Not that you're asking, but there's also a spectrum of views on boot stiffness and snow.  Insulated winter boots (such as the Chilkat listed by OP, or others like Kamik) tend to have a soft sole.  This is great for walking around town.  I can't stand walking /snowshoeing on actual snow with soft boots;  I pretty much only wear a totally stiff mountaineering boot in snowshoes.  But I'll acknowledge that's probably idiosyncratic and you'd find plenty of others who prefer a soft boot.

I'd suggest doing some outings with whatever hiking boots you already own (if you haven't already), you might surprise yourself.

Last note, I find that how warm / cold my extremities feel has more to do with how warm I am in general.  This is driven by the level of physical exertion I'm undertaking, and the amount of insulation I have on around my torso / core.  I'd argue intelligent management of your layers relative to how hard or not hard you're working while snowshoeing will go a long way towards keeping your feet comfortable even in regular boots.

I think the insulated boots suggested by OP really shine for being sedentary / still for long periods of time in cold weather.  If you anticipate walking very slowly, taking frequent breaks, or otherwise standing around a lot, then you should ignore my comments.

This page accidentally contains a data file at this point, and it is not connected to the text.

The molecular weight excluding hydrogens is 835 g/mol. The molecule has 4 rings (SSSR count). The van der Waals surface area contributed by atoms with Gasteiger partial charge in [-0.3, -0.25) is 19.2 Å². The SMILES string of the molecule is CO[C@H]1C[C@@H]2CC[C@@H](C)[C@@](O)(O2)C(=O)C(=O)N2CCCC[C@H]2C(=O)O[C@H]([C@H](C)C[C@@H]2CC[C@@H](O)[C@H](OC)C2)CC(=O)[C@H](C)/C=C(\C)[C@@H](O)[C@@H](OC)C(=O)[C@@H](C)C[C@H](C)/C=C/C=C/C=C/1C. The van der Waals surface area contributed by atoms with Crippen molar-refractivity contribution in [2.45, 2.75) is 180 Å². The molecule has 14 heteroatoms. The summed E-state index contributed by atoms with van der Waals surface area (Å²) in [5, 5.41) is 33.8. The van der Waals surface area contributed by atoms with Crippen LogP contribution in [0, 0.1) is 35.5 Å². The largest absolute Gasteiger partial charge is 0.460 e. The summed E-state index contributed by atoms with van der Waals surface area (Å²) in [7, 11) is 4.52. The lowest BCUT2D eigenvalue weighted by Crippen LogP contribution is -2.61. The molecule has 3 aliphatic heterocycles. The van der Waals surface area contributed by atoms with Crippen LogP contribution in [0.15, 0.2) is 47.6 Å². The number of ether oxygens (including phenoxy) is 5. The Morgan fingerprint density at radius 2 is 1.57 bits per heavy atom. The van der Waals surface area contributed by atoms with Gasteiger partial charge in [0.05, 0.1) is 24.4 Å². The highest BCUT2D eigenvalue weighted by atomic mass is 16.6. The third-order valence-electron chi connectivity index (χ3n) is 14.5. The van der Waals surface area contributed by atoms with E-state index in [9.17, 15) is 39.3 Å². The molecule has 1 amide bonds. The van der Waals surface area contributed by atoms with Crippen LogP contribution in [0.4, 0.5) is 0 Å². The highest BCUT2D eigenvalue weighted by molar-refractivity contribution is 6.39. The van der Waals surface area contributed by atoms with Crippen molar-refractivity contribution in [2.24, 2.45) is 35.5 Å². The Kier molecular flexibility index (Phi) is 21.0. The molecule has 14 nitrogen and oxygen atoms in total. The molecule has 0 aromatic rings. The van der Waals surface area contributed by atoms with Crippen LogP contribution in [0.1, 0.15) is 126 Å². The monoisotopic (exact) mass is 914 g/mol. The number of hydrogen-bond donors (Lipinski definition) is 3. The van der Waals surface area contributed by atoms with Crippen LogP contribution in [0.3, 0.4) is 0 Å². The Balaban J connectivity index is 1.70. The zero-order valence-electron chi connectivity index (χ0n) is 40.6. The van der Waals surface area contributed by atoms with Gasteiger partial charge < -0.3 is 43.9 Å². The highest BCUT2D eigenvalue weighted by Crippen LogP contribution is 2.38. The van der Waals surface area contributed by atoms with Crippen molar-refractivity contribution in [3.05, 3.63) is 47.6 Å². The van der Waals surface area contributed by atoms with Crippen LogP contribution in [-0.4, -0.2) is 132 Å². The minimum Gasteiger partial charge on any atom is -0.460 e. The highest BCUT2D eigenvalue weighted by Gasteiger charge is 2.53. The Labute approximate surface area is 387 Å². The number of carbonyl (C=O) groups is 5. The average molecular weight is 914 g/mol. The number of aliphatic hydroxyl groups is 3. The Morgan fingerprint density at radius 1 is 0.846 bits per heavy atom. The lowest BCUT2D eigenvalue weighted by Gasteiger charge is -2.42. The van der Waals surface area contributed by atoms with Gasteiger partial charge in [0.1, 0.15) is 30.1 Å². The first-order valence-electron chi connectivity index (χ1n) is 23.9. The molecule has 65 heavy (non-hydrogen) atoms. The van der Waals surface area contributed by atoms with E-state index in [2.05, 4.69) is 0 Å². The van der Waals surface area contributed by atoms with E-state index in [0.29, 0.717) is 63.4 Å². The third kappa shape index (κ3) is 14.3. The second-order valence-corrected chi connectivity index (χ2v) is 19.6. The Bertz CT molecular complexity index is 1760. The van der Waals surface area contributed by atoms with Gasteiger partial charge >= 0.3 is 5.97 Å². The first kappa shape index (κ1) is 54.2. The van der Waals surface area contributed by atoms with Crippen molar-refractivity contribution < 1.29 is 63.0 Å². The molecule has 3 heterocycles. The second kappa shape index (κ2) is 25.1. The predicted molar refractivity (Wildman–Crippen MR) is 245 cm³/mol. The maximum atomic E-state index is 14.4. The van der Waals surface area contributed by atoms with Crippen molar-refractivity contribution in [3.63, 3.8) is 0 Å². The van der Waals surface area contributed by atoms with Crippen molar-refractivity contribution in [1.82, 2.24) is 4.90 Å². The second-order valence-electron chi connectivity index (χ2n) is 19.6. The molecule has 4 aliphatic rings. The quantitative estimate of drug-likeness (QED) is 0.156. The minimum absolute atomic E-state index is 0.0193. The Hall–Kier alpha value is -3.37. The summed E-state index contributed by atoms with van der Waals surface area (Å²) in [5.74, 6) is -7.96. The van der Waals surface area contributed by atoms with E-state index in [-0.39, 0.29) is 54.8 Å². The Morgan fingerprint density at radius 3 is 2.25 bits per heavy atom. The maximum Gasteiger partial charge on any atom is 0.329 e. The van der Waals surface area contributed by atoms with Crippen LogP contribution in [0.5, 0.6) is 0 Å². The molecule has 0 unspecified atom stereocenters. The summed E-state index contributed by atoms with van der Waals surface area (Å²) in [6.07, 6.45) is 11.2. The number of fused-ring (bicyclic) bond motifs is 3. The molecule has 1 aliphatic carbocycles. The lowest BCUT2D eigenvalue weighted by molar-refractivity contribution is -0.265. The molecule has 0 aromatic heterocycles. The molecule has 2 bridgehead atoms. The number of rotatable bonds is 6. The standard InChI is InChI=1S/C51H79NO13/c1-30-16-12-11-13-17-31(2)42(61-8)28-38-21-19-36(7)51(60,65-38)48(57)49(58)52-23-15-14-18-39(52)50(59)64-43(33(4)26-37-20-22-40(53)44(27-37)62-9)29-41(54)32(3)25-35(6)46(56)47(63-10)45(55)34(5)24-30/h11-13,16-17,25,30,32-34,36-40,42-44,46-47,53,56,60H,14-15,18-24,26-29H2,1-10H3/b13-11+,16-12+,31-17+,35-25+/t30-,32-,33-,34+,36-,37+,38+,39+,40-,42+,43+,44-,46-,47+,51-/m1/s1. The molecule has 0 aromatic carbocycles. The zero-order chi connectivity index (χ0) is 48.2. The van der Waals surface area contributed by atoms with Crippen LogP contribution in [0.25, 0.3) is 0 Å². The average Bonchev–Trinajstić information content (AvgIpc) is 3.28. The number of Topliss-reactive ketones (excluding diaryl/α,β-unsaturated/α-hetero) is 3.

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Devildog89
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PostWed Dec 20, 2017 10:35 pm 
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Thanks.
I've never been a fan of over boots, they just don't work for me.

I have used my Merrell Phaserbound boots the few times I have been out on snow shoes, they are waterproof enough and warm enough for the activity. I was looking at something with insulation  because I have a tendency to stop and get distracted by the scenery.
I was also thinking of dual use for shore fishing on Lake Roosevelt this winter, where warm footwear will be needed.

Thanks again for the input

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Pyrites
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PostThu Dec 21, 2017 2:02 am 
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Note the boots from MEC are priced in CAD, not USD. $269 CA becomes $210 US once you get out your PayPal. Of course this varies day to day.

Still pricier.

Best.
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christensent
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christensent
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PostThu Dec 21, 2017 9:53 pm